RIO DE JANEIRO (Reuters) - A diverse spread of medals and a European renaissance in Rio reinvigorated Olympic badminton four years after the scandal-plagued tournament at London was completely dominated by China.
The sport needed a boost at South America’s first Games after its image was tainted four years ago by the expulsion of eight players who deliberately played to lose pool matches in order to secure more favorable draws.
It got it in spades, with dramatic contests watched by big, enthusiastic crowds at the Riocentro.
Badminton superpower China topped the medal table with hard-won titles in men’s singles and doubles but Rio was far from the procession that left fans cold in London.
China’s defense of its sweep of five titles was dashed early and its long dynasties in women’s singles and doubles broken by plucky Europeans.
Spain’s Carolina Marin, dubbed the Rafa Nadal of badminton, eliminated Chinese holder Li Xuerui before crushing India’s hopes of a first gold at Rio by beating Pusarla Sindhu.
That secured Europe a first title in 20 years and only its second since the sport’s 1992 debut at the Games.
Sindhu bowed out happy as India’s first woman to win a silver in any sport.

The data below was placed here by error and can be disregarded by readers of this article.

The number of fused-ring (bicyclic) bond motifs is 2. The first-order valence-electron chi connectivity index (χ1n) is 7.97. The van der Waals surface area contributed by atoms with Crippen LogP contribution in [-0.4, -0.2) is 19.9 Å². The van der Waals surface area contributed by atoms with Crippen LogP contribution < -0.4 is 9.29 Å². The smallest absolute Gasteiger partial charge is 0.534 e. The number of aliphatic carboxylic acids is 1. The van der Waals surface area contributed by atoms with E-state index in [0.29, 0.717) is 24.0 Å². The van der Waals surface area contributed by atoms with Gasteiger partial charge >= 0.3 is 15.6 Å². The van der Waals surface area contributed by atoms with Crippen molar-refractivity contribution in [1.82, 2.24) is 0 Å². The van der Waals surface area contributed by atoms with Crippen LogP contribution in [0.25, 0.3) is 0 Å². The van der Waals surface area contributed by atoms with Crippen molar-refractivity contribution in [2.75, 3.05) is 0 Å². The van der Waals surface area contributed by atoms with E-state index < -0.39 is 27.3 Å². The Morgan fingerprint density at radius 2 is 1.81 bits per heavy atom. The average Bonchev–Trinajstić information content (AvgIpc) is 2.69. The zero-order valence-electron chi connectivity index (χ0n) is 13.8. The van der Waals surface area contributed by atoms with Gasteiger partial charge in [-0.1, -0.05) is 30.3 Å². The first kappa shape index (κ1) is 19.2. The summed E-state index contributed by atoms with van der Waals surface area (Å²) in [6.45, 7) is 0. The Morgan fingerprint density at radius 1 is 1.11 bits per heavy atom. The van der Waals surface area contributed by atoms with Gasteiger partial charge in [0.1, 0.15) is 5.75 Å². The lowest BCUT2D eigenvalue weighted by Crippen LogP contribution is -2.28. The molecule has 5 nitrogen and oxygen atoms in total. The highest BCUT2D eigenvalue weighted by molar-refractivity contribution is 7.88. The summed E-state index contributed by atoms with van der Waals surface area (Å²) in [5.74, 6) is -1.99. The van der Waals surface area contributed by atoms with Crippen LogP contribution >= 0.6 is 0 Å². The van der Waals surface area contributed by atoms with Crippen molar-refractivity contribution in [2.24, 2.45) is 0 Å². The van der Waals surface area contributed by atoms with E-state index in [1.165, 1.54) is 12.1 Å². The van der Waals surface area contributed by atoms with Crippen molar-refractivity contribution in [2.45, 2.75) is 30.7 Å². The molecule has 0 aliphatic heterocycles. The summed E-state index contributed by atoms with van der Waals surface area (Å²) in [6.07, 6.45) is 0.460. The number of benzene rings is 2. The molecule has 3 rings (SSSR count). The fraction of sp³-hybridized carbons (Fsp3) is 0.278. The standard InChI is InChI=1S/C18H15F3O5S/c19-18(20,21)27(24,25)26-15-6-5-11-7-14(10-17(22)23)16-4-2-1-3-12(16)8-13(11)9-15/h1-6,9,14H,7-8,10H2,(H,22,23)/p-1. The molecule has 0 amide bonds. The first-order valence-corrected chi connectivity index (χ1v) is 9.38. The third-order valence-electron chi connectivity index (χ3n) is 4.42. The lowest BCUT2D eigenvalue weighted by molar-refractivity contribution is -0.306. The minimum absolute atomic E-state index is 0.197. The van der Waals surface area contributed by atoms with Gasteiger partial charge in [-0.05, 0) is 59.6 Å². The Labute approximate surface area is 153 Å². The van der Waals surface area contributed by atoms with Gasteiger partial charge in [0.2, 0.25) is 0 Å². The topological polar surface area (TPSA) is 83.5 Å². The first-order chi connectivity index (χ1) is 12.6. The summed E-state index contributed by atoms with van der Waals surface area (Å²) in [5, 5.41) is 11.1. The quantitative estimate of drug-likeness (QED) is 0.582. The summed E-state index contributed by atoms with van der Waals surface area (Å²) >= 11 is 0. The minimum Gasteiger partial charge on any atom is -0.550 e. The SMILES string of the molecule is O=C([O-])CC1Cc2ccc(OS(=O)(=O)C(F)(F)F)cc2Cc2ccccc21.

Silver-winning Danes Kamilla Rytter Juhl and Christinna Pedersen ended China’s 20-year reign in women’s doubles but the gold went to top-seeded Japanese Ayaka Takahashi and Misaki Matsutomo.
World number one Lee Chong Wei defeated nemesis and twice champion Lin Dan in a classic men’s singles semi-final but the Malaysian was left heartbroken again in his Olympic swansong after a third successive defeat in the gold medal-decider.
It was Lin that beat him in the London and Beijing finals but Chen Long stepped out of the Chinese great’s shadow to deny Lee again at Rio.
Malaysia was further frustrated, with their men’s doubles and mixed doubles pairs beaten in the finals, ending the nation’s hopes of a first Olympic gold.
China’s Fu Haifeng and Zhang Nan grabbed the men’s doubles title, with Tontowi Ahmad and Liliyana Natsir winning Indonesia’s first mixed doubles title.
Editing by Alison Williams